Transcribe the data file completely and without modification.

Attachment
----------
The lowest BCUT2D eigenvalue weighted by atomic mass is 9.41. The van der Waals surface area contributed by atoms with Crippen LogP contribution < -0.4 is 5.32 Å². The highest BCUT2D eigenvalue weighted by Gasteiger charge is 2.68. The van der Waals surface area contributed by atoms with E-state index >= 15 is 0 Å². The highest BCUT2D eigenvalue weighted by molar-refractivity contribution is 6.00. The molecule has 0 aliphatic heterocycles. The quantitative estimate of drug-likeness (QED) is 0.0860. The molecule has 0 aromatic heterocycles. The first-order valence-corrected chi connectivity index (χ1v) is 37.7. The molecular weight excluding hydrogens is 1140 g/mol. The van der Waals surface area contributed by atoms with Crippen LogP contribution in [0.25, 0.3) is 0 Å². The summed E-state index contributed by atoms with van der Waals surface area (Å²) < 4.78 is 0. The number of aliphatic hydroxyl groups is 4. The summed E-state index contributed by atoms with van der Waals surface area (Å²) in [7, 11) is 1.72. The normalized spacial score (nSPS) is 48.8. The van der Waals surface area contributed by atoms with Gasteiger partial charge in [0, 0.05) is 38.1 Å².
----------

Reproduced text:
The lowest BCUT2D eigenvalue weighted by atomic mass is 9.41. The van der Waals surface area contributed by atoms with Crippen LogP contribution < -0.4 is 5.32 Å². The highest BCUT2D eigenvalue weighted by Gasteiger charge is 2.68. The van der Waals surface area contributed by atoms with E-state index >= 15 is 0 Å². The highest BCUT2D eigenvalue weighted by molar-refractivity contribution is 6.00. The molecule has 0 aliphatic heterocycles. The quantitative estimate of drug-likeness (QED) is 0.0860. The molecule has 0 aromatic heterocycles. The first-order valence-corrected chi connectivity index (χ1v) is 37.7. The molecular weight excluding hydrogens is 1140 g/mol. The van der Waals surface area contributed by atoms with Crippen LogP contribution in [0.25, 0.3) is 0 Å². The summed E-state index contributed by atoms with van der Waals surface area (Å²) < 4.78 is 0. The number of aliphatic hydroxyl groups is 4. The summed E-state index contributed by atoms with van der Waals surface area (Å²) in [7, 11) is 1.72. The normalized spacial score (nSPS) is 48.8. The van der Waals surface area contributed by atoms with Gasteiger partial charge in [0, 0.05) is 38.1 Å².